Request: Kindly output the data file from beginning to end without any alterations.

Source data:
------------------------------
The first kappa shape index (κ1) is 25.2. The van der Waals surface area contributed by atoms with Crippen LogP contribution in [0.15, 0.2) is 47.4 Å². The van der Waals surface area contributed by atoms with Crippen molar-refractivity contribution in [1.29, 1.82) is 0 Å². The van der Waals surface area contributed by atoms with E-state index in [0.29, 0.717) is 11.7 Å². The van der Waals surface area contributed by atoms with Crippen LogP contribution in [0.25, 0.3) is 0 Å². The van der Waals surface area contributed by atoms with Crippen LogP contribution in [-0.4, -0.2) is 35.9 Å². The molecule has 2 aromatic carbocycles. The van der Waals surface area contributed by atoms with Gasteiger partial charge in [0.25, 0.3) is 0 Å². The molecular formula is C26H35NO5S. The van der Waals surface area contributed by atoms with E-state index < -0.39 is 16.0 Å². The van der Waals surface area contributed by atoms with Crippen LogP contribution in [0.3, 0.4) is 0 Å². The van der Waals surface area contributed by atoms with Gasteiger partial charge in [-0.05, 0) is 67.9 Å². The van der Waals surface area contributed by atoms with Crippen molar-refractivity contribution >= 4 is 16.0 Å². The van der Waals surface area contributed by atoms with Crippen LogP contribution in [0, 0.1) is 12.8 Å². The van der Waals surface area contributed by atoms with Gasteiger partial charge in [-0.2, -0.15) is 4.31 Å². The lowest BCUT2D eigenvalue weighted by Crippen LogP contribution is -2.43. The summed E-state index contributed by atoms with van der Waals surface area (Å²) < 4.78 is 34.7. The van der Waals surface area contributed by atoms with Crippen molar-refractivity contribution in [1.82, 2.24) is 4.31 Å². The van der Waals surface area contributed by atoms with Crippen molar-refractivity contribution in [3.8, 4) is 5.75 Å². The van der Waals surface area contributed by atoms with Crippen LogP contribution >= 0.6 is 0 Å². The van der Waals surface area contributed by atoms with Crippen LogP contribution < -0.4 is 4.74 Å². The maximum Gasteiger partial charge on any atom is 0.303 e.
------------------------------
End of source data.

The first kappa shape index (κ1) is 25.2. The van der Waals surface area contributed by atoms with Crippen LogP contribution in [0.15, 0.2) is 47.4 Å². The van der Waals surface area contributed by atoms with Crippen molar-refractivity contribution in [1.29, 1.82) is 0 Å². The van der Waals surface area contributed by atoms with E-state index in [0.29, 0.717) is 11.7 Å². The van der Waals surface area contributed by atoms with Crippen LogP contribution in [0.25, 0.3) is 0 Å². The van der Waals surface area contributed by atoms with Crippen LogP contribution in [-0.4, -0.2) is 35.9 Å². The molecule has 2 aromatic carbocycles. The van der Waals surface area contributed by atoms with Gasteiger partial charge in [0.25, 0.3) is 0 Å². The molecular formula is C26H35NO5S. The van der Waals surface area contributed by atoms with E-state index < -0.39 is 16.0 Å². The van der Waals surface area contributed by atoms with Crippen LogP contribution in [0.3, 0.4) is 0 Å². The van der Waals surface area contributed by atoms with Gasteiger partial charge in [-0.05, 0) is 67.9 Å². The van der Waals surface area contributed by atoms with Crippen molar-refractivity contribution >= 4 is 16.0 Å². The van der Waals surface area contributed by atoms with Crippen LogP contribution in [0, 0.1) is 12.8 Å². The van der Waals surface area contributed by atoms with Gasteiger partial charge in [-0.2, -0.15) is 4.31 Å². The lowest BCUT2D eigenvalue weighted by Crippen LogP contribution is -2.43. The summed E-state index contributed by atoms with van der Waals surface area (Å²) < 4.78 is 34.7. The van der Waals surface area contributed by atoms with Crippen molar-refractivity contribution in [1.82, 2.24) is 4.31 Å². The van der Waals surface area contributed by atoms with Crippen molar-refractivity contribution in [3.8, 4) is 5.75 Å². The van der Waals surface area contributed by atoms with Crippen LogP contribution >= 0.6 is 0 Å². The van der Waals surface area contributed by atoms with Crippen LogP contribution < -0.4 is 4.74 Å². The maximum Gasteiger partial charge on any atom is 0.303 e.